Editor: Jeff Patton

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A Conversation with Alan Cooper:
The Origin of Interaction Design
Jeff Patton


nly a handful of people have had a huge influence on modern software development, and Alan Cooper is one of them. In the world of user-centered design thinking, Alan is responsible for many of the tenets we use in interaction design practice today. Most notably, he introduced the use of personas to distill and make relevant information about

Alan, when did you start developing software? I started learning about software in the early ’70s. I got my first programming job in 1975 writing Cobol applications at a shipping company in San Francisco. I’m one of the guys who created the Y2K bug. That was one of the better bugs! Actually I know of a lot of consultants who’ve really benefited from that Y2K bug. You’re welcome! You’ve written a lot of commercially successful products. Something happened along the way to change the way you saw writing software. What was it? My career as a Cobol applications programmer didn’t last long. I reentered the industry in ’76 by founding an applications software company. There were maybe three players back then: Gary Kildall wrote the CP/M operating system, Bill Gates wrote programming languages, and my company, Structured Systems Group, wrote business applications. The first business app I wrote was a generalledger accounting program. I wrote it in the classical style that I had learned as a programmer in a shipping company. It was batch-oriented and ran on a green screen, or a forerunner of that—it was really a glass teletype—but it interacted with users. It was single-user software … so it wasn’t really batch.
November/December 2008 I E E E S o f t w a r E

Jeff Patton

Alan Cooper

a system’s users, information we subsequently use to drive interaction design. I recently sat down for a phone conversation with Alan. In this special column celebrating IEEE Software’s 25th anniversary, I’ve extracted a portion of that conversation, the part reaching back more than 20 years. We talked about the birth of modern microcomputer software and the arrival of the interaction design discipline.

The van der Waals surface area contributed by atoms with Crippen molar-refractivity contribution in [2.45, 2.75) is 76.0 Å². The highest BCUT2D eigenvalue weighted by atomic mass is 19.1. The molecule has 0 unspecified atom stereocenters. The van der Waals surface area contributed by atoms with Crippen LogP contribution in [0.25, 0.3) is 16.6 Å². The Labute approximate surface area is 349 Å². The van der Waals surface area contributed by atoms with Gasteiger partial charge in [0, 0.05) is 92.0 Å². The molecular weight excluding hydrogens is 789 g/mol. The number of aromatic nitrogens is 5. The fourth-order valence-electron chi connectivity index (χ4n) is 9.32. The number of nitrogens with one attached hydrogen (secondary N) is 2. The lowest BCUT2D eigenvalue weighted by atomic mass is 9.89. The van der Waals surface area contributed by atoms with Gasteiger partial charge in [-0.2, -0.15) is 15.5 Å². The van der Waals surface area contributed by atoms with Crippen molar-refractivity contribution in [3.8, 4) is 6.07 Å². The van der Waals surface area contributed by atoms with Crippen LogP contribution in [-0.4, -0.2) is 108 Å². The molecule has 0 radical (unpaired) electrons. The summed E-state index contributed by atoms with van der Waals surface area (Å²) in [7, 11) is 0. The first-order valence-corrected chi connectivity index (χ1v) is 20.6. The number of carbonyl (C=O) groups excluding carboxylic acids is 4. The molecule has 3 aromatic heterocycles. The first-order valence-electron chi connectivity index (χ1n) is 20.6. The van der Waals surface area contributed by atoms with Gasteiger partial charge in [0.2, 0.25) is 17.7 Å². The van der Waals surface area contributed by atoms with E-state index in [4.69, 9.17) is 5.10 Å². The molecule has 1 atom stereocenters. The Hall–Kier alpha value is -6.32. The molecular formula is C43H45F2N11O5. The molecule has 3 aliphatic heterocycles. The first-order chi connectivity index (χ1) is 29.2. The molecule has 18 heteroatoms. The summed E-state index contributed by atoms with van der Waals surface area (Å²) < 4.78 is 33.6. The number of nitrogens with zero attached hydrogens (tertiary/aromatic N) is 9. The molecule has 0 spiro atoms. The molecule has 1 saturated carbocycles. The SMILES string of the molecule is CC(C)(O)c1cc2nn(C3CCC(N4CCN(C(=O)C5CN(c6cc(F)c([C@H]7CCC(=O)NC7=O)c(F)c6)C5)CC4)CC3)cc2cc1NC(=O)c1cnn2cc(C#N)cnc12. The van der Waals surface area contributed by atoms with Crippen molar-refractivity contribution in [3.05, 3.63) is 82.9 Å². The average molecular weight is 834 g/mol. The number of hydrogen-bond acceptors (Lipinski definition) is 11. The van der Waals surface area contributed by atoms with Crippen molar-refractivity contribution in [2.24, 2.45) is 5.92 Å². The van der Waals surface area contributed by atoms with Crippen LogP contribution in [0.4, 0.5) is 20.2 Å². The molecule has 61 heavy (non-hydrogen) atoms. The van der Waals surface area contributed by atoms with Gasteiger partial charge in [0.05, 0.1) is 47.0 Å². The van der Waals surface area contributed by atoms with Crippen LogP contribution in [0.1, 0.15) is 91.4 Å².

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I learned with that first piece of software that the paradigm didn’t fit. From then on, I began experimenting with this whole new idea that it’s not about computer operators running a batch process, but about people sitting in front of the software and interacting directly. Can you say more about the paradigm not fitting? A lot of people had the same epiphany when they went from mainframes to time-shares on minicomputers. But it was really the microcomputers that drove that into my head. IT back then was called data processing. It was a cost center, buried deeply within the bowels of the corporation. The programmers were the most “not ready for prime time” people in the organization. Everything they did was a cost to the business, not revenue generating. Nothing they did went out the front door. What they did was requested and used by other people inside the organization. The microcomputer slowly started a revolution where real people used computers. And the World Wide Web opened that information technology stuff, made it available to the general public. But what’s interesting to me is there’s still a deeply held mentality … those IT people march to the same drummer’s beat they were marching to 30 or 35 years ago, when they were writing software for consumption inside their own company. Why do you think that is? I wrote a book called The Inmates Are Running the Asylum, and some programmers have misunderstood that. They thought it was a critique of programmers, not understanding that it was homage to programmers and the wonderful ways in which we’re unique and in which we think differently. Now, I do think that programmers do a lot of human-facing design that they’re not qualified for, don’t really have an interest or aptitude for, and certainly don’t have the tools training for. I think that’s a job for interaction designers. But programmers are self-confident. Programmers like me look at anything complex and say, “I can figure that out.” I think that’s what programmers do— and they do their best to solve the problem. You’re a programmer who’s made this change in thinking. What made you begin thinking differently? It depends on how honest I want to be; “I was touched by God …” [grin]. What really happened is that I loved building software back in the day, because I could be the classic hero programmer. I went off and wrote big commercially viable software by myself. I conceived it, designed it, wrote